Paper-Based Secret Santa Protocol

From the computer science is not about computers bureau:

It’s that time of year, when it is cold outside, the ground starts be be covered in snow, and people gather around, drinking hot drip coffee in fluorescently-lit rooms, and organize the office secret Santa.

I present here a protocol to organize secret Santa exchange with pen & paper for a small group of people.

Materials: for each participant, you need 1 envelope and 2 index cards. These may be small, but the index card needs to fit inside the envelope.

Step 1: Assign every participant a number between 1 and n so that only they know their number [1]. For this, number the envelopes [2], shuffle them face-down and distribute them face down.

At the end of step 1, everybody has an envelope with a different number on the outside, which only they know. They need to remember it for the next step.

Step 2: Assign gifters by number.

Step 2.1 Each person writes their name on an index card, puts the card inside their envelope and puts the envelope back in the centre face down.

Step 2.2 Gather and shuffle the envelopes such that nobody sees who had which envelope.

Step 2.3 Put the envelopes in a circle facing up. The numbers are visible to the outside. Use the clockwise rule to assign gifters.


In the above circle, 6 will give a gift to 4, 4 to 2, 2 to 5, &c, and 1 to 6.

Everyone now knows the number of the person for whom they will be getting a gift. The identity of the person is inside the envelope.

For the next step, everybody needs to remember the number of the person assigned to them.

Step 3: Make the identities known on a need to know basis.

Step 3.1 Everybody picks up the closest envelope to them. Not necessarily the one that they need to know about! (Otherwise, the identities would become known). Everyone should have a blank index card in their possession too.

Step 3.2 Now, everybody looks at their envelope number.

If this is the envelope with the identity of the person they need to know, then they discreetly replace the index card inside by a blank. If not, they go through the motions of replacing the index card, but do not do anything. This means that everybody picks up an envelope, hides it under the table for 5 to 10 seconds and fiddles with it (perhaps having switched the index card).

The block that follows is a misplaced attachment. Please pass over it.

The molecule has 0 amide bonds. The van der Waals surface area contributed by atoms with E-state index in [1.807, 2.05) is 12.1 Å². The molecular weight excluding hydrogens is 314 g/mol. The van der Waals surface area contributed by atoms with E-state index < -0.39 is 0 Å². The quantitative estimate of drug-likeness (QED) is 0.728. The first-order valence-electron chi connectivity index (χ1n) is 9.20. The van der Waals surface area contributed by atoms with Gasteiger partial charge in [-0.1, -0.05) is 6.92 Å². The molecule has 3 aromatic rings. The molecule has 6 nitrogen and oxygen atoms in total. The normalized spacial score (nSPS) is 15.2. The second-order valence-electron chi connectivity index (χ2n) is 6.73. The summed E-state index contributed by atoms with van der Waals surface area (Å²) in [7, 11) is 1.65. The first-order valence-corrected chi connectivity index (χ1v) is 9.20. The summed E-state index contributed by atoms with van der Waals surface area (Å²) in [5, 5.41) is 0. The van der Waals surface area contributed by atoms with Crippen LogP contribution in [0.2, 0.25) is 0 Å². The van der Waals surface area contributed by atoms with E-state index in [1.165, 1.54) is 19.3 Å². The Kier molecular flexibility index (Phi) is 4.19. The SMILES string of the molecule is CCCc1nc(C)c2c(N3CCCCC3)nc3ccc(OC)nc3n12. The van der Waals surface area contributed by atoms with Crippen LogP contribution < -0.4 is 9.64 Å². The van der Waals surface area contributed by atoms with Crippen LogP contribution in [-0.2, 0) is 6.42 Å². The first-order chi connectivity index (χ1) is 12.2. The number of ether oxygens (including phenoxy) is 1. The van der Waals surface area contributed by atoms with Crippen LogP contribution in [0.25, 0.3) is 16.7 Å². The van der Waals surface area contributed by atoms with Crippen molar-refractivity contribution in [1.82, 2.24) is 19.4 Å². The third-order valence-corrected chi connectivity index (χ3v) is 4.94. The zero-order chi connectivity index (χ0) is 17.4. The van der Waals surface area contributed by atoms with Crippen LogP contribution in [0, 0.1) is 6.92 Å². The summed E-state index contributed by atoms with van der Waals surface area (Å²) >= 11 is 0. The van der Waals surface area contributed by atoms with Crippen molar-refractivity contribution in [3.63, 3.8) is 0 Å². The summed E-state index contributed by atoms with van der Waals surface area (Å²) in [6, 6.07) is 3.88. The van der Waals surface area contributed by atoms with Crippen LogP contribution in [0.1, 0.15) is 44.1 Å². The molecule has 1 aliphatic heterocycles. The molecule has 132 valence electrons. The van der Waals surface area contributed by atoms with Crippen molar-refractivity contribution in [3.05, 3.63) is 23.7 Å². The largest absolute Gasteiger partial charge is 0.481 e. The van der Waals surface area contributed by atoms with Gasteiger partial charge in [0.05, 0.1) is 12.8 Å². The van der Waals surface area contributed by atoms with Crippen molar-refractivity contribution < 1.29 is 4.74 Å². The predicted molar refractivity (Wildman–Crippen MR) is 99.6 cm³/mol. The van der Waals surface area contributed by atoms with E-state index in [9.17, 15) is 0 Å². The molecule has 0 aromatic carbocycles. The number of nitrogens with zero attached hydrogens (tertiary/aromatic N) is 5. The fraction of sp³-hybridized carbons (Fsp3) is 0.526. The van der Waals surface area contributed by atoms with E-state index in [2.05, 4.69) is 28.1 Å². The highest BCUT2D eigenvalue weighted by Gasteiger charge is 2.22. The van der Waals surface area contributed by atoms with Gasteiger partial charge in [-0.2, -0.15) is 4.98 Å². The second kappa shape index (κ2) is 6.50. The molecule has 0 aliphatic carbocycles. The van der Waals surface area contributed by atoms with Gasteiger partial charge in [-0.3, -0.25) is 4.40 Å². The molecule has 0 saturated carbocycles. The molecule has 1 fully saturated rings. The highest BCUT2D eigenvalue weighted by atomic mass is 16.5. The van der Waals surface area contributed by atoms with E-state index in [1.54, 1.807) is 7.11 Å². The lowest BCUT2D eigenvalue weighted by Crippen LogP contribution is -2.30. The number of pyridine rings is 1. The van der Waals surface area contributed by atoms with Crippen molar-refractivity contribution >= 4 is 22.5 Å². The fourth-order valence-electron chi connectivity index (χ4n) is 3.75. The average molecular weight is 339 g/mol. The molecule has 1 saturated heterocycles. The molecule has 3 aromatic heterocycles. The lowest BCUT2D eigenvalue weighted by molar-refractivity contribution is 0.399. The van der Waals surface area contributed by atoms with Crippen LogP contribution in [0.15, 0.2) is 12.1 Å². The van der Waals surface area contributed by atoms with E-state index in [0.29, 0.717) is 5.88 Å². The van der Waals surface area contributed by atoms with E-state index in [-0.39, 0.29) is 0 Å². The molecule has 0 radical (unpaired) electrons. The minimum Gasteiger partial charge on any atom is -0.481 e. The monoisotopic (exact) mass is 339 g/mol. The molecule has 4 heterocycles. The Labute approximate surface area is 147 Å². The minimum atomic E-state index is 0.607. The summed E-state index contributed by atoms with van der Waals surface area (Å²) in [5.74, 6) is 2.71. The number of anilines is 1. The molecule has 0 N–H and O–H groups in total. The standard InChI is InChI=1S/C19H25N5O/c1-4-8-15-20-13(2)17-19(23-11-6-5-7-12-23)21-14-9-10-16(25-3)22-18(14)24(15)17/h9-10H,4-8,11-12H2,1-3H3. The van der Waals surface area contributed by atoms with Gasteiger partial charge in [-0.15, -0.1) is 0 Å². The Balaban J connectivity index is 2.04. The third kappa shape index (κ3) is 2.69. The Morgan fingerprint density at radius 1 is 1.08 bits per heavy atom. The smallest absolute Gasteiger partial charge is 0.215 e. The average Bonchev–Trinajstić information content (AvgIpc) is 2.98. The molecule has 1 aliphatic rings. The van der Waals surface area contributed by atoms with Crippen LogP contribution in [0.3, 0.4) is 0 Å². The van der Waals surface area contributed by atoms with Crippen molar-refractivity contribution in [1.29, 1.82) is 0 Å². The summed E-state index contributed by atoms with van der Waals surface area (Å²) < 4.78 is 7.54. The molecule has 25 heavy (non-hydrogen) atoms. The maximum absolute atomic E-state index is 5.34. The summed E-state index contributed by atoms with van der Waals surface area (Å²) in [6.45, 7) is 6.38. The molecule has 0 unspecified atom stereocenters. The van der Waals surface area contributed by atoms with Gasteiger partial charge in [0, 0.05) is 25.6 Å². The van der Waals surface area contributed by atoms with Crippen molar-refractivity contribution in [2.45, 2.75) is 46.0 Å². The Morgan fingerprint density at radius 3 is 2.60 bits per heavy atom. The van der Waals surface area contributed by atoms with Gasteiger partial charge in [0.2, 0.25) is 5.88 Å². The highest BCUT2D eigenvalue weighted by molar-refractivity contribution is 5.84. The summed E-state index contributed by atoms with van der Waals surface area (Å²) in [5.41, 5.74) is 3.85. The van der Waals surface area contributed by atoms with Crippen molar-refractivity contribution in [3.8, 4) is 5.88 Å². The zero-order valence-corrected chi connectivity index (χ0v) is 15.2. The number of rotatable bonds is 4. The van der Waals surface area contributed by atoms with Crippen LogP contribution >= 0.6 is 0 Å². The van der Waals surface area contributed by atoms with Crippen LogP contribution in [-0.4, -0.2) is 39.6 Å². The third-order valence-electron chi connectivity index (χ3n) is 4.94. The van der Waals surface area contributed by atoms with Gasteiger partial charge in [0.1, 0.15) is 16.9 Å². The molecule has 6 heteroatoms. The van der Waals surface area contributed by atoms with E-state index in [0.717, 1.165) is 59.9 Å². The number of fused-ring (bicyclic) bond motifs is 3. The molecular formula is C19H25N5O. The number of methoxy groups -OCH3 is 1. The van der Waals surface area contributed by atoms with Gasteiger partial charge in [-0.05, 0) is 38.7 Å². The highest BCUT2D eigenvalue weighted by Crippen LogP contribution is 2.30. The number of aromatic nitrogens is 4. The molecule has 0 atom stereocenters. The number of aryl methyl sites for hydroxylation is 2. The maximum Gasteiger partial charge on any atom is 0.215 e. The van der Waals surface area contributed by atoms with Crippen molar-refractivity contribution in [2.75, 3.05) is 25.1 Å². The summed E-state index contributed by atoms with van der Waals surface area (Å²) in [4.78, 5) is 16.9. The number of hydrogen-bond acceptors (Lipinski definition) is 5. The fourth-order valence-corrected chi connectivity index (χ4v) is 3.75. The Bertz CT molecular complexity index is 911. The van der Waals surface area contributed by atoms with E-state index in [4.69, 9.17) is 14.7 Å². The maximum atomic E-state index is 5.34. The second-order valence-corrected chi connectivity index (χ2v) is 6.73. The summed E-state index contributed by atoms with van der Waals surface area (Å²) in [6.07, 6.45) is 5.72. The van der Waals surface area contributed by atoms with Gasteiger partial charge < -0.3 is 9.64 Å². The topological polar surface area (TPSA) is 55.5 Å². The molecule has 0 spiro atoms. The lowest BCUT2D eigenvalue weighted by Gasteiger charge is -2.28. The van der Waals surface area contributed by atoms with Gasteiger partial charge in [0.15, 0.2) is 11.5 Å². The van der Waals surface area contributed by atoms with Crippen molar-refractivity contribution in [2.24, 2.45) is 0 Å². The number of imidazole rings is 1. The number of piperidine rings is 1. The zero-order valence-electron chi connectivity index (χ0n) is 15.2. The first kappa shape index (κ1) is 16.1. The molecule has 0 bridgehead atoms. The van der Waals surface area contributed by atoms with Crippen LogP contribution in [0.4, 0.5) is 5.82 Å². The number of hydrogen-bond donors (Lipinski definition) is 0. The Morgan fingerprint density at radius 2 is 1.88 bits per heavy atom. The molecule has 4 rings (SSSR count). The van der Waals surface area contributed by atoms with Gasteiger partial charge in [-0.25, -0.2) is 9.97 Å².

Step 3.3 Pass your envelope to the person to your left and repeat 3.2.

When the cards have all gone around once, everyone should have been able to pick up their target envelope and have switched the index card.

Everybody knows the identity of their target (it’s the person whose name is on the index card they picked up in 3.2) and nothing else. Success!


Instead of blank index cards in step 3, you can use exactly n index cards with a hard to reproduce mark of some sort. Thus, at the end, you can check whether somebody cheated by opening all the envelopes and seeing whether you have the original cards back [3].


Or just use

[1] Feel free to use a 0-based numbering system, if it’s that sort of crowd.
[2] You can just give everyone an envelope, number the people clock-wise and put the envelopes back in the centre. The protocol is resistant to guessing the handwriting as after shuffling, you will probably not get the same number.
[3] Wet the corners with coffee and let them dry, for example. As long as nobody can prepare a copy ahead of time or fake it in the 10 minutes it takes to play this game, it doesn’t need to be cryptographic.

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